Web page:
One of the smallest cities in Thurston County is about to get a taste of the big time.
The Train Depot Museum in Tenino will be featured in an episode of “Mysteries at the Museum” on the Travel Channel at 10 p.m. Thursday, July 12. Tenino’s wooden money dating back to the Great Depression will be featured alongside a segment on Jack the Ripper.
Local resident Loren Ackerman, who operates the original press to produce commemorative currency notes during the annual Oregon Trail Days festival in Tenino, was interviewed by a producer for the show when a camera crew shot footage earlier this year.
Tenino Historian Rich Edwards helped facilitate communication between museum workers and show staff after the film crew departed.
“I thought it was more important to have (Ackerman) up front than me since he’s the one who does the printing of the wooden dollars,” said John O'Callahan, president of the Train Depot Museum. “It was pretty interesting to see how they moved cameras around on rails and to watch a whole lot of the stuff from behind the scenes. It’s going to be great to get this exposure for the museum.”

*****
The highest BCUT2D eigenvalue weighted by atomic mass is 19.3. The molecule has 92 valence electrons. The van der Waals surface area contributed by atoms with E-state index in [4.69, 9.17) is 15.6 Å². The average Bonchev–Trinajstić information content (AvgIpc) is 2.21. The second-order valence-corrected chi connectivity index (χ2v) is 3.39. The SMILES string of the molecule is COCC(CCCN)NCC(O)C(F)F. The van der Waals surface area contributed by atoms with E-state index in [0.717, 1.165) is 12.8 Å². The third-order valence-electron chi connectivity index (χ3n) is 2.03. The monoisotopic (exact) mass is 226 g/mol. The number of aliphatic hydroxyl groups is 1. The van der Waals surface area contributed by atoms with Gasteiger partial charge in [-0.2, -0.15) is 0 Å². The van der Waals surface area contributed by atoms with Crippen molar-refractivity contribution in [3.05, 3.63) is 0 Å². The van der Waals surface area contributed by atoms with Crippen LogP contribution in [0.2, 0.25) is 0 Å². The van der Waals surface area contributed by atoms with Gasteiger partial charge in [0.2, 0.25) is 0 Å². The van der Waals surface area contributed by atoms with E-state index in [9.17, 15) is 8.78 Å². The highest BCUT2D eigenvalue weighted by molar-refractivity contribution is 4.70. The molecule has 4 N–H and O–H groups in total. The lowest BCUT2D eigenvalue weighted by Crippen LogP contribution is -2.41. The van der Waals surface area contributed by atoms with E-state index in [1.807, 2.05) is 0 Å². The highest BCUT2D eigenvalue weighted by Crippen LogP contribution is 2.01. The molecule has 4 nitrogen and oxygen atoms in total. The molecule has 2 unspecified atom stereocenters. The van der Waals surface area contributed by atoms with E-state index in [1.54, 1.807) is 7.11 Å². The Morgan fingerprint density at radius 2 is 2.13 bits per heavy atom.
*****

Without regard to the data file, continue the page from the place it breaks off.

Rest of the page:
The backstory of Tenino’s wooden money fits well within the scope of “Mysteries of the Museum,” which spotlights historical oddities and artifacts.
The city began printing the unusual currency after its bank closed in December 1931. Initially, it was meant as an IOU of sorts, but it soon became a sought-after financial alternative during the Depression.
Bills were printed in denominations of 25 cents, 50 cents and $1. Collectors today value the wooden sheets at a much higher value. An early version recently sold for more than $4,000, according to O'Callahan.
“It’s going to expose people to something they’ve probably never thought of before,” O'Callahan said.
The museum has original examples of the wooden money, and continues to print replicas at the museum with a period press.
The wooden money can still be redeemed for goods at some area businesses.